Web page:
Cowley College has many programs that help high school students to transition to college.

One in particular, known as Upward Bound (UB), helps high school students from families that never have attended college to gain experience and credit toward college.

“Upward Bound offers a variety of services to high school students in a tri-county area in south-central Kansas,” said Mica Runnels, academic coordinator for the program.

“We offer an opportunity to be taught to the focus of igniting your inner light bulb.”

Upward Bound details

Upward Bound is a federal grant program that works with high school students who qualify under the federal low-income guidelines and first-generation college students — meaning neither parent has a four-year degree.

“Typically, the students are recruited during their freshman year of high school, but sophomores and juniors can enter the program,” said Liz Shepard, director of the Upward Bound program.

“Also, students who have completed their eighth-grade year will be accepted. This is made possible by our summer residential program.”

Summer Excellence Camp is a six-week residential program in which students attend classes in the morning.

Freshmen and sophomores attend career, major and self-awareness workshops in the afternoons, while juniors and seniors are in work-study positions on campus or out in the community. This allows them to gain a real feel for college, but in a positive and supportive environment.

“The goal of UB is to provide the opportunities to learn, grow and transition into college,” Shepard said. “For most of the students in the service area, college is not a top priority, nor is it always a possibility. UB gives those students the opportunity to make their dream a reality.

“Over my 16-plus years career as the UB program director, I have been truly amazed by the spirit and drive that is exhibited by these students.”

Upward Bound benefits

There’s so much more given to the students than what is written on paper.

On top of being taught good study habits, they also are supported in their athletics.

They also receive help with finding scholarships and ways for them to further their education — and they become part of the UB family.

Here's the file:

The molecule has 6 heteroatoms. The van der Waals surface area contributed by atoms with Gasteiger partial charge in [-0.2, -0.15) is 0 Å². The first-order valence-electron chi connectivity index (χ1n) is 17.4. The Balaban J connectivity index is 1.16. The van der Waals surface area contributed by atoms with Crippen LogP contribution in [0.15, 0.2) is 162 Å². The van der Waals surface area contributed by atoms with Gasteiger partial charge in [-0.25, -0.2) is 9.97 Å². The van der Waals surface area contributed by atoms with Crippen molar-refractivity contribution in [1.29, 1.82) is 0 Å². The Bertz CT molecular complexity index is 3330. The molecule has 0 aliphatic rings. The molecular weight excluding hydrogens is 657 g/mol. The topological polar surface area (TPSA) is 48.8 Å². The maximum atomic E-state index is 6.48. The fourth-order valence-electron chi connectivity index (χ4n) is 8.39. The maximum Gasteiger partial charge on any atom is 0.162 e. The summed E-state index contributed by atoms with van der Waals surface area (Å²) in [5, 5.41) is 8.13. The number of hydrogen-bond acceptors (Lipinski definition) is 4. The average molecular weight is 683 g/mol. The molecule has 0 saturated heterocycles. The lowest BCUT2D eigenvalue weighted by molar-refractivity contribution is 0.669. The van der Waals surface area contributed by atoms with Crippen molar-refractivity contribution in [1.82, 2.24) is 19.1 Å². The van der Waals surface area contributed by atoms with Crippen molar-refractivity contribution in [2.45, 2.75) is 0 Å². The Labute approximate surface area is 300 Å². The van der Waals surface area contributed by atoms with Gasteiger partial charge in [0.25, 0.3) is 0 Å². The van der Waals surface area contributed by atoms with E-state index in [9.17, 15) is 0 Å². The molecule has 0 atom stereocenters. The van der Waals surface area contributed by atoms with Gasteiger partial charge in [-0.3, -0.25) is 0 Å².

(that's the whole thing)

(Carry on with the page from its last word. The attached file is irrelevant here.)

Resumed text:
“The staff become invested in their lives and pushes them, supports them, and encourages them to be the best they can be,” said Jeanne Harris, program assistant.

“We want to help these students see themselves in a better life and realize that it requires determination to rise above the life they know.”

During the academic year, the schedule is two Saturdays a month and a once-a-month visit at the student’s school.

Small-town vision

The area high schools that UB services are in Argonia, Arkansas City, Cedar Vale, Dexter, Oxford and Wellington.

In serving mostly rural communities, there are challenges for these students to see beyond the city limits of their towns.

“Upward Bound at Cowley College has made me aware of the effects that an isolated community has on its students’ ability to envision a post-secondary education and a life in a larger city,” Harris said.

UB is able to provide opportunities for those students see what the rest of the world around them has to offer.

“Watching students blossom under the extra attention that UB is able to provide is something the local schools cannot provide,” Shepard said.

“All of the services provided are crucial to the student’s development — whether it is social, cultural or educational.”

“Upward Bound, to me, means the opportunity to show a student a broader scope of life, education and self,” Runnels related.

UB doesn’t stop with a diploma — it remains as a beacon that success is possible, doable and attainable.

“There is always someone in your corner, ready to pull you up and remind you that you are worth it,” Shepard said.

In fact, one student put it like this: “Upward Bound can help you, if you try.”